By Jackie Stone

The Cove Herald

Margaret Handrow grew up in libraries, but considers herself an oddball of the librarian world.

The new director of the Copperas Cove Public Library has a degree in geography instead of in English or library sciences; she prefers reading dry military history and soil surveys to best sellers; and the large, cream-colored teddy bear in her office is a management tool.

"The only real difference between a child and an adult is that the child has just gotten big," she said, explaining her "management by teddy bear" theory.

Handrow came to Copperas Cove in May from McAllen. She said one of the things that drew her from the border to the Hill Country was the "appreciation wall" at the library - a display of wooden bricks with names of those who have donated more than $500 to the library.

"It's impressive to see that kind of support from the community," she said.

Handrow worked at the McAllen Memorial Library for 19 years, but she got her first job in libraries when she was 11 years old.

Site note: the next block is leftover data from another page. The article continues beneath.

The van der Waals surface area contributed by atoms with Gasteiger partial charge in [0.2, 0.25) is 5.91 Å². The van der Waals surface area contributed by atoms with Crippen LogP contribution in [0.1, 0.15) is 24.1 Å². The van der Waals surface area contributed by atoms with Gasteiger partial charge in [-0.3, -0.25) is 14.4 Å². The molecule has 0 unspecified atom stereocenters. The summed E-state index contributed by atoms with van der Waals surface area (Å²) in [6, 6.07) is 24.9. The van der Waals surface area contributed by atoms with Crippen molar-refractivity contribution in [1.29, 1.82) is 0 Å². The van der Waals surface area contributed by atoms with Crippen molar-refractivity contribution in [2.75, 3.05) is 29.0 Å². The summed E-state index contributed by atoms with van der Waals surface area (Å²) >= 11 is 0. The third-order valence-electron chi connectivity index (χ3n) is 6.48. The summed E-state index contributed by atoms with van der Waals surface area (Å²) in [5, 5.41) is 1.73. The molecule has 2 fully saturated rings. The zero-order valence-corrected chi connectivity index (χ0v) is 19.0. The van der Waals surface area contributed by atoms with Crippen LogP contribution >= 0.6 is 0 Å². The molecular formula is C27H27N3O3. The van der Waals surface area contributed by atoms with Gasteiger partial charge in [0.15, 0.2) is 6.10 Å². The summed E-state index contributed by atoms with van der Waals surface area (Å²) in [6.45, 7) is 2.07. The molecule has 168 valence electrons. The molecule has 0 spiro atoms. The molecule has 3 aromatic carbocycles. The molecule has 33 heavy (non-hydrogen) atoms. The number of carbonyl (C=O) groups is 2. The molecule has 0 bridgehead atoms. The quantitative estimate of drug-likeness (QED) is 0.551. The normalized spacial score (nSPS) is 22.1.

While taking a library course at her Wisconsin elementary school, she noticed long lines of people waiting to get help from librarians.

"And I thought, 'Well this just isn't right," she said.

She volunteered as a "shelver" at the local library until getting her first paying library job as a 16-year-old high school student.

Reading is not Handrow's passion, but there is one thing she has loved about every library she has worked in.

"It gives me the chance to indulge in serendipity," she said.

Handrow handles countless books in her job, and as they pass through her hands she likes to lets her eyes skim over them until something grabs her attention.

"By just browsing, you usually find something that you wouldn't find when you're looking for something," she said.

Handrow leads a staff of nine full-time and two part-time employees. She is responsible for networking with the community, planning for the future, finding grants and coming up with new programs.

And she has big plans.

Since Handrow started work at the library, new programs have sprung up such as Saturday morning yoga classes and storytime with Copperas Cove High School Bulldawg players Saturday mornings during football season.

Handrow would like to see the library become even more of a community center with a "sense of place," while also following the trend of bringing books and information to people on the go and in their homes.

History and art programs, library training and e-books are on her mind.

"Libraries are not traditional anymore; libraries are evolving," she said.

"A library's function is to provide information, and how we provide that information is we have to stay current."

Contact Jackie Stone at or (254) 501-7474.

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